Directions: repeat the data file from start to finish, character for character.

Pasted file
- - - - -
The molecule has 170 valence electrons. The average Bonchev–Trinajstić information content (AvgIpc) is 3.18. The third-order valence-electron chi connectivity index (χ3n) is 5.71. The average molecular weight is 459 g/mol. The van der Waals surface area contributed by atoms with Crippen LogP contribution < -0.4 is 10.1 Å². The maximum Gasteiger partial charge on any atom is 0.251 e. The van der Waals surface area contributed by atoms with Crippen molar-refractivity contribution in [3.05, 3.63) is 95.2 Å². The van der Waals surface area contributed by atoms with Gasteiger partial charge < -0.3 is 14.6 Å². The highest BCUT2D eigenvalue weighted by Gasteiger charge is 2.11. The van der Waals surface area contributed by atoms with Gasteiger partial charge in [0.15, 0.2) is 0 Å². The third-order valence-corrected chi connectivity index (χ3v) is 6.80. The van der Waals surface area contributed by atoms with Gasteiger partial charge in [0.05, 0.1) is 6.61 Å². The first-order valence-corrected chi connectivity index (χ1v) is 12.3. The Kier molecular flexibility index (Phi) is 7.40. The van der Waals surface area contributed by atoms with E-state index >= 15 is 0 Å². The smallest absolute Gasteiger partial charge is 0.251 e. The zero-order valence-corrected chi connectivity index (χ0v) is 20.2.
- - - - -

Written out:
The molecule has 170 valence electrons. The average Bonchev–Trinajstić information content (AvgIpc) is 3.18. The third-order valence-electron chi connectivity index (χ3n) is 5.71. The average molecular weight is 459 g/mol. The van der Waals surface area contributed by atoms with Crippen LogP contribution < -0.4 is 10.1 Å². The maximum Gasteiger partial charge on any atom is 0.251 e. The van der Waals surface area contributed by atoms with Crippen molar-refractivity contribution in [3.05, 3.63) is 95.2 Å². The van der Waals surface area contributed by atoms with Gasteiger partial charge < -0.3 is 14.6 Å². The highest BCUT2D eigenvalue weighted by Gasteiger charge is 2.11. The van der Waals surface area contributed by atoms with Gasteiger partial charge in [0.15, 0.2) is 0 Å². The third-order valence-corrected chi connectivity index (χ3v) is 6.80. The van der Waals surface area contributed by atoms with Gasteiger partial charge in [0.05, 0.1) is 6.61 Å². The first-order valence-corrected chi connectivity index (χ1v) is 12.3. The Kier molecular flexibility index (Phi) is 7.40. The van der Waals surface area contributed by atoms with E-state index >= 15 is 0 Å². The smallest absolute Gasteiger partial charge is 0.251 e. The zero-order valence-corrected chi connectivity index (χ0v) is 20.2.